Limbless, but not jobless or hopeless

 

Untitled [portrait of Allan McMillan in the grounds of Oatlands Park, Surrey, England], 1918, England. Maker unknown. Te Papa

Untitled [portrait of Allan McMillan in the grounds of Oatlands Park, Surrey, England], 1918, England. Maker unknown. Te Papa

‘Limbie’ is a word you don’t hear today. It seems a bit blunt to us now but, during and after World War I, it was an acceptable, informal term used to describe a limbless soldier – an ex-serviceman who lost a limb in the conflict. (Over 1000 New Zealand soldiers had to have limbs amputated because of war wounds.)

Te Papa has in its collection 28 very large photographic prints of limbies participating in the vocational training scheme that was set up at Oatlands Park, in Surrey, England. Oatlands Park was attached to the army’s No 2 New Zealand General Hospital at Walton-on-Thames.

Eight of these prints are now on display at Te Papa in an exhibition called Road to Recovery: Disabled soldiers of World War I. My research leads me to strongly believe that all 28 photographs were originally displayed in an exhibition held in London in May 1918 that was dedicated to the rehabilitation of disabled soldiers. The identity of the photographer, like the men in the images except one, remains a mystery.

That one man is Allan McMillan, who appears in four of the photos, and also on the Road to Recovery banner (above). In three of these images, Allan is demonstrating secretarial and clerical tasks – even though he had no left arm and lacked the fingers on his right hand. He is the man on the extreme left in the photo below.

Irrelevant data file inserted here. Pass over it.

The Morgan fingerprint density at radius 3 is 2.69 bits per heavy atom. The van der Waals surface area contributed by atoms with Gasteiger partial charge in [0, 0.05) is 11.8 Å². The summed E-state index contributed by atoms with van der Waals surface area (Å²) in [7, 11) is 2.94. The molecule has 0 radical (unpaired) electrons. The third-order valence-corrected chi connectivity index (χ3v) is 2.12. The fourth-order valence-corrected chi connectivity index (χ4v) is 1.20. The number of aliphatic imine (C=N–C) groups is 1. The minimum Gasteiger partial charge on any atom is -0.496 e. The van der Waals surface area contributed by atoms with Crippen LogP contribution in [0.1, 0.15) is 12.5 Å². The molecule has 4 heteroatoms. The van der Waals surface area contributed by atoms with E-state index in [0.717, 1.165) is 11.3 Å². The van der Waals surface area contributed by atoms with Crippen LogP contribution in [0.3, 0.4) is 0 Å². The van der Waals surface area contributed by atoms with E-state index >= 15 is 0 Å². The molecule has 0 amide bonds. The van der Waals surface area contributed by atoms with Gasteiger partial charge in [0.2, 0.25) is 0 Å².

Untitled [four unidentified WWI soldiers seated at typewriters at Oatlands Park, Surrey, England], 1918, England. Maker unknown. Te Papa

Untitled [four unidentified WWI soldiers seated at typewriters at Oatlands Park, Surrey, England], 1918, England. Maker unknown. Te Papa

Working in an office work would have been a change for Allan who had been a miner for the Dunedin City Corporation when he enlisted in the army in January 1915. But, after being wounded on the Somme, in September 1916, and losing his limbs, it would have been impossible for Allan to pick up his pre-war job.

Fitted with artificial limbs, Allan arrived back in Dunedin in 1919 and was discharged in June that year. Little is known of Allan’s life, working or otherwise, between that date and June 1930, when he died  from respiratory illnesses aged 39.

This blog is part of a month-long series of blogs commenting on the start of World War I in August 1914. If you are related to Allan, or recognise any other ‘limbies’ in the photographs, Te Papa would appreciate hearing from you.

Read Alan McMillan’s digitised military personnel file at Archives New Zealand

Learn more about soldiers on the road to recovery is in the Te Papa Press book Holding on to Home: New Zealand Objects and Stories of the First World War by Kate Hunter and Kirstie Ross

 

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